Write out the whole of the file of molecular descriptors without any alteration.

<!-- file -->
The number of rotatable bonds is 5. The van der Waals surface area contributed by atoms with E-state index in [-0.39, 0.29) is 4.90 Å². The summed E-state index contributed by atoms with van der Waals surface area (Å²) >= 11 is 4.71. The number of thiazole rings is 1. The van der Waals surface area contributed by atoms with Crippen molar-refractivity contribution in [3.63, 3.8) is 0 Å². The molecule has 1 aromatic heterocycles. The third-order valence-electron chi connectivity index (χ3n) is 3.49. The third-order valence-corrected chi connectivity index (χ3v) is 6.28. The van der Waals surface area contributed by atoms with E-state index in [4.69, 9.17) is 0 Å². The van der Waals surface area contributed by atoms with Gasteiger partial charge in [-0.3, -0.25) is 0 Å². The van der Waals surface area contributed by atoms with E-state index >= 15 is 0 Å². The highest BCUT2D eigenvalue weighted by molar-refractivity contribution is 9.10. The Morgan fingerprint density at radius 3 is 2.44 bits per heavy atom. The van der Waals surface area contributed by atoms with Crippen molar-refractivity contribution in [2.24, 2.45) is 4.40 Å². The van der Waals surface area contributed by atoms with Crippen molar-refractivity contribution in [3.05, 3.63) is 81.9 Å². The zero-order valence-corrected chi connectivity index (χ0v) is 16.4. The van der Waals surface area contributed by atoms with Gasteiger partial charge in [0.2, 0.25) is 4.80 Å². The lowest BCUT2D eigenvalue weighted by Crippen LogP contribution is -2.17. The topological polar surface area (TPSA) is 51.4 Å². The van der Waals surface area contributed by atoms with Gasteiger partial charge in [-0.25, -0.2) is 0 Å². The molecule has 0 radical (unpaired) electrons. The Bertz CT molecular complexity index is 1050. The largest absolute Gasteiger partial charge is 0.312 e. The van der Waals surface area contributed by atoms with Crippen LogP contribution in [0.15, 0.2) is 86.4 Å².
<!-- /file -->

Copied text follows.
The number of rotatable bonds is 5. The van der Waals surface area contributed by atoms with E-state index in [-0.39, 0.29) is 4.90 Å². The summed E-state index contributed by atoms with van der Waals surface area (Å²) >= 11 is 4.71. The number of thiazole rings is 1. The van der Waals surface area contributed by atoms with Crippen molar-refractivity contribution in [3.63, 3.8) is 0 Å². The molecule has 1 aromatic heterocycles. The third-order valence-electron chi connectivity index (χ3n) is 3.49. The third-order valence-corrected chi connectivity index (χ3v) is 6.28. The van der Waals surface area contributed by atoms with E-state index in [4.69, 9.17) is 0 Å². The van der Waals surface area contributed by atoms with Gasteiger partial charge in [-0.3, -0.25) is 0 Å². The van der Waals surface area contributed by atoms with E-state index >= 15 is 0 Å². The highest BCUT2D eigenvalue weighted by molar-refractivity contribution is 9.10. The Morgan fingerprint density at radius 3 is 2.44 bits per heavy atom. The van der Waals surface area contributed by atoms with Crippen molar-refractivity contribution in [2.24, 2.45) is 4.40 Å². The van der Waals surface area contributed by atoms with Crippen molar-refractivity contribution in [3.05, 3.63) is 81.9 Å². The zero-order valence-corrected chi connectivity index (χ0v) is 16.4. The van der Waals surface area contributed by atoms with Gasteiger partial charge in [0.2, 0.25) is 4.80 Å². The lowest BCUT2D eigenvalue weighted by Crippen LogP contribution is -2.17. The topological polar surface area (TPSA) is 51.4 Å². The van der Waals surface area contributed by atoms with Gasteiger partial charge in [-0.25, -0.2) is 0 Å². The molecule has 0 radical (unpaired) electrons. The Bertz CT molecular complexity index is 1050. The largest absolute Gasteiger partial charge is 0.312 e. The van der Waals surface area contributed by atoms with Crippen LogP contribution in [0.15, 0.2) is 86.4 Å².